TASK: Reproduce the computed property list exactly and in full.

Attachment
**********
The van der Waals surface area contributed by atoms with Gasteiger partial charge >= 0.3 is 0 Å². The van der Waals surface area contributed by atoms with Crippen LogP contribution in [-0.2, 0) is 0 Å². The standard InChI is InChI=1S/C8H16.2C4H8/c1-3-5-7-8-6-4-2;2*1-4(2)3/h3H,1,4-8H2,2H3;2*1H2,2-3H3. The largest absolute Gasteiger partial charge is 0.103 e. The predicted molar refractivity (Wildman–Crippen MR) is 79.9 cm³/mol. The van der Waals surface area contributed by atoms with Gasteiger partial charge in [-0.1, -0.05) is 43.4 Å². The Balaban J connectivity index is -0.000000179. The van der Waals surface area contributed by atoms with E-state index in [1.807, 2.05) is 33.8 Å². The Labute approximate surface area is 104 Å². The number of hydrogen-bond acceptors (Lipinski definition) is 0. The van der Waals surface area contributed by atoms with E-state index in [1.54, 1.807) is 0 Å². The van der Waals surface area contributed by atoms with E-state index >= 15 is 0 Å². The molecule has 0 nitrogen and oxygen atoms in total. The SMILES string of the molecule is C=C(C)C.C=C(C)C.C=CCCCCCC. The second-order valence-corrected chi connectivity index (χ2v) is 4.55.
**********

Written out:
The van der Waals surface area contributed by atoms with Gasteiger partial charge >= 0.3 is 0 Å². The van der Waals surface area contributed by atoms with Crippen LogP contribution in [-0.2, 0) is 0 Å². The standard InChI is InChI=1S/C8H16.2C4H8/c1-3-5-7-8-6-4-2;2*1-4(2)3/h3H,1,4-8H2,2H3;2*1H2,2-3H3. The largest absolute Gasteiger partial charge is 0.103 e. The predicted molar refractivity (Wildman–Crippen MR) is 79.9 cm³/mol. The van der Waals surface area contributed by atoms with Gasteiger partial charge in [-0.1, -0.05) is 43.4 Å². The Balaban J connectivity index is -0.000000179. The van der Waals surface area contributed by atoms with E-state index in [1.807, 2.05) is 33.8 Å². The Labute approximate surface area is 104 Å². The number of hydrogen-bond acceptors (Lipinski definition) is 0. The van der Waals surface area contributed by atoms with E-state index in [1.54, 1.807) is 0 Å². The van der Waals surface area contributed by atoms with E-state index >= 15 is 0 Å². The molecule has 0 nitrogen and oxygen atoms in total. The SMILES string of the molecule is C=C(C)C.C=C(C)C.C=CCCCCCC. The second-order valence-corrected chi connectivity index (χ2v) is 4.55.